Here’s a quick video about the try square, short and to the point.

You can find a very decent try square for under $8 or could spend more depending on the material of the stock (like walnut), upwards of $20.

Speed Square.  Shaped like a right triangle, this square has a flange on its base that will butt up against the edge of your workpiece to hold it in place while you use the various measurements along many of its edges to mark cut lines at 90 degrees and 45 degrees.

Its versatility doesn’t stop there, though.  It’s a square that can help you mark a rip cut line for lumber, and its diagonal edge (remember – it’s shaped like a right triangle) includes markings used in laying out rafters and stair angles.

It’s called a speed square because of the wide range of angle and cut line markings it can make while held in place – it’s speedy in those tasks.

Here’s a good video showing a speed square in action.

As for price, again, it depends on the material, but speed squares can be found for under $10 and over $20.

Framing Square.  This square has a long blade and a shorter, narrower tongue, in the shape of an “L,” often made of aluminum.  It’s especially useful in marking out wider boards and sheets of drywall, as well as determining squareness.  The measurement marks on the square are laid out on both sides of the blade – inside and outside edges – broken down into 1/8, 1/10, 1/12, and 1/16 for very accurate marking.  You are most likely to find them on construction job sites.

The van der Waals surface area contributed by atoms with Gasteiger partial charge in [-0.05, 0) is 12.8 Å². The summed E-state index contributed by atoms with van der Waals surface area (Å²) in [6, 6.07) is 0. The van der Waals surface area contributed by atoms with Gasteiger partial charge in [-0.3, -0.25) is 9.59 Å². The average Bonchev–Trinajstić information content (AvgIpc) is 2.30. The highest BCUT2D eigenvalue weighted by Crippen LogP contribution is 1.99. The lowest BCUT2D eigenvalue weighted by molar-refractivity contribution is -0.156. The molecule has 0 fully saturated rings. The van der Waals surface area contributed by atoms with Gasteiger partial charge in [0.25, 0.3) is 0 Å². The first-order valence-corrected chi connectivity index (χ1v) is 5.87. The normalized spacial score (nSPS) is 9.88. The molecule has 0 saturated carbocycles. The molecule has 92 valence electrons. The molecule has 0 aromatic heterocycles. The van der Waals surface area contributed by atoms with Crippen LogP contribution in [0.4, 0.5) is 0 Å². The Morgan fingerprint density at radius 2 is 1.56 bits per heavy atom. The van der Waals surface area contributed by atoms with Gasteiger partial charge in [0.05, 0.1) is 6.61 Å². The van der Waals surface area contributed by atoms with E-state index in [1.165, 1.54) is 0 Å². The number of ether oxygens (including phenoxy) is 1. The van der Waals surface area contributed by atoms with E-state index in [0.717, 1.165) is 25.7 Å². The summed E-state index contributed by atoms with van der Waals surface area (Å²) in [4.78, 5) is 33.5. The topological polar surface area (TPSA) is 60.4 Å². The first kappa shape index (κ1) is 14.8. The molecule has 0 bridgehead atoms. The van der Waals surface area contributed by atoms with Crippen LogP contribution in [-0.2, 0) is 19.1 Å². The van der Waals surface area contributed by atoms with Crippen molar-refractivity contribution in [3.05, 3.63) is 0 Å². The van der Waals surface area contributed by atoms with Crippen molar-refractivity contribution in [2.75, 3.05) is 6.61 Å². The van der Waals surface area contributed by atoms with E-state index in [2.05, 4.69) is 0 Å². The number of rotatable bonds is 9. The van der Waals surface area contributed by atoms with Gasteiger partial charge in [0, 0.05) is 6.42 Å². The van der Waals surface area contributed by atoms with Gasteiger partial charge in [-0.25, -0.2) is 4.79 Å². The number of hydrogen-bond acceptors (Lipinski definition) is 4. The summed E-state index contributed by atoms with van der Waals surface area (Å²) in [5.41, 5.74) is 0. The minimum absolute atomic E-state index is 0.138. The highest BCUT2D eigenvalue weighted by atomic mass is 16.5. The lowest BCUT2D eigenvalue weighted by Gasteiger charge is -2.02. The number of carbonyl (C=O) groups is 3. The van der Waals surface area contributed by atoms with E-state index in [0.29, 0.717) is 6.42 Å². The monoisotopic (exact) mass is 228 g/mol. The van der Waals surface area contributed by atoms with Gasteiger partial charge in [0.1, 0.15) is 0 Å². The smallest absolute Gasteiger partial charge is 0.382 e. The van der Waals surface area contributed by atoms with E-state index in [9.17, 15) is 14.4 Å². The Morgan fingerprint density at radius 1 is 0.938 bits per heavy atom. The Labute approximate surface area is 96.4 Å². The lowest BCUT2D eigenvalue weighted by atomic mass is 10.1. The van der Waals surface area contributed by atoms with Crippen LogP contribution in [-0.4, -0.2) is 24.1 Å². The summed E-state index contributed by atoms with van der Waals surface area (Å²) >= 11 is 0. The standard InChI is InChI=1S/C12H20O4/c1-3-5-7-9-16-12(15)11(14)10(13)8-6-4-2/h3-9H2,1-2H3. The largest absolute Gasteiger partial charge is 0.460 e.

Leave it to “This Old House” to demonstrate a framing square for you.

Expect to pay $10 on the lower end and $30 on the higher end.

Combination Square.  This is almost the Swiss Army Knife of squares, a multi-purpose square used in woodworking and metalworking.  It’s a ruler, referred to as the “blade,” often made of stainless steel, on which a “head” will slide along the length of it to the desired measuring point.  That head is secured at the measuring point by turning an adjustable knob.